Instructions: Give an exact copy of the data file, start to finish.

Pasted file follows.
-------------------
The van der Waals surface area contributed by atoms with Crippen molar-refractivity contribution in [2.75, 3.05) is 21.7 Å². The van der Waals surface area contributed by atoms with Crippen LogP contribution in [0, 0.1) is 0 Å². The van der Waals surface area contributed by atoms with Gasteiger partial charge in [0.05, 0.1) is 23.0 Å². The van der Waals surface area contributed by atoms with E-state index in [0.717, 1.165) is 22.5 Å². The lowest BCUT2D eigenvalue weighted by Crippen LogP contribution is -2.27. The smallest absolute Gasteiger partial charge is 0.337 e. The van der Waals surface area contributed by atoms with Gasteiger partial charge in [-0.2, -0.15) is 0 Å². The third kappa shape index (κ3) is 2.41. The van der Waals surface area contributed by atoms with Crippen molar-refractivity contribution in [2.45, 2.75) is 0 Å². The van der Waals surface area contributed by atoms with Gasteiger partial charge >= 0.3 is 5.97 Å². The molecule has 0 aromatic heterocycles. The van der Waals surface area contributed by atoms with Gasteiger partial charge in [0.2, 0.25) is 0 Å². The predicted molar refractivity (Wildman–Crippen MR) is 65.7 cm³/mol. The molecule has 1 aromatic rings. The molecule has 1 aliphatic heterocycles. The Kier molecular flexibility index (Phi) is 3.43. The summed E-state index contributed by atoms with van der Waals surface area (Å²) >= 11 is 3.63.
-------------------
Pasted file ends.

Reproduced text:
The van der Waals surface area contributed by atoms with Crippen molar-refractivity contribution in [2.75, 3.05) is 21.7 Å². The van der Waals surface area contributed by atoms with Crippen LogP contribution in [0, 0.1) is 0 Å². The van der Waals surface area contributed by atoms with Gasteiger partial charge in [0.05, 0.1) is 23.0 Å². The van der Waals surface area contributed by atoms with E-state index in [0.717, 1.165) is 22.5 Å². The lowest BCUT2D eigenvalue weighted by Crippen LogP contribution is -2.27. The smallest absolute Gasteiger partial charge is 0.337 e. The van der Waals surface area contributed by atoms with Gasteiger partial charge in [-0.2, -0.15) is 0 Å². The third kappa shape index (κ3) is 2.41. The van der Waals surface area contributed by atoms with Crippen molar-refractivity contribution in [2.45, 2.75) is 0 Å². The van der Waals surface area contributed by atoms with Gasteiger partial charge >= 0.3 is 5.97 Å². The molecule has 0 aromatic heterocycles. The van der Waals surface area contributed by atoms with Gasteiger partial charge in [0.2, 0.25) is 0 Å². The predicted molar refractivity (Wildman–Crippen MR) is 65.7 cm³/mol. The molecule has 1 aromatic rings. The molecule has 1 aliphatic heterocycles. The Kier molecular flexibility index (Phi) is 3.43. The summed E-state index contributed by atoms with van der Waals surface area (Å²) >= 11 is 3.63.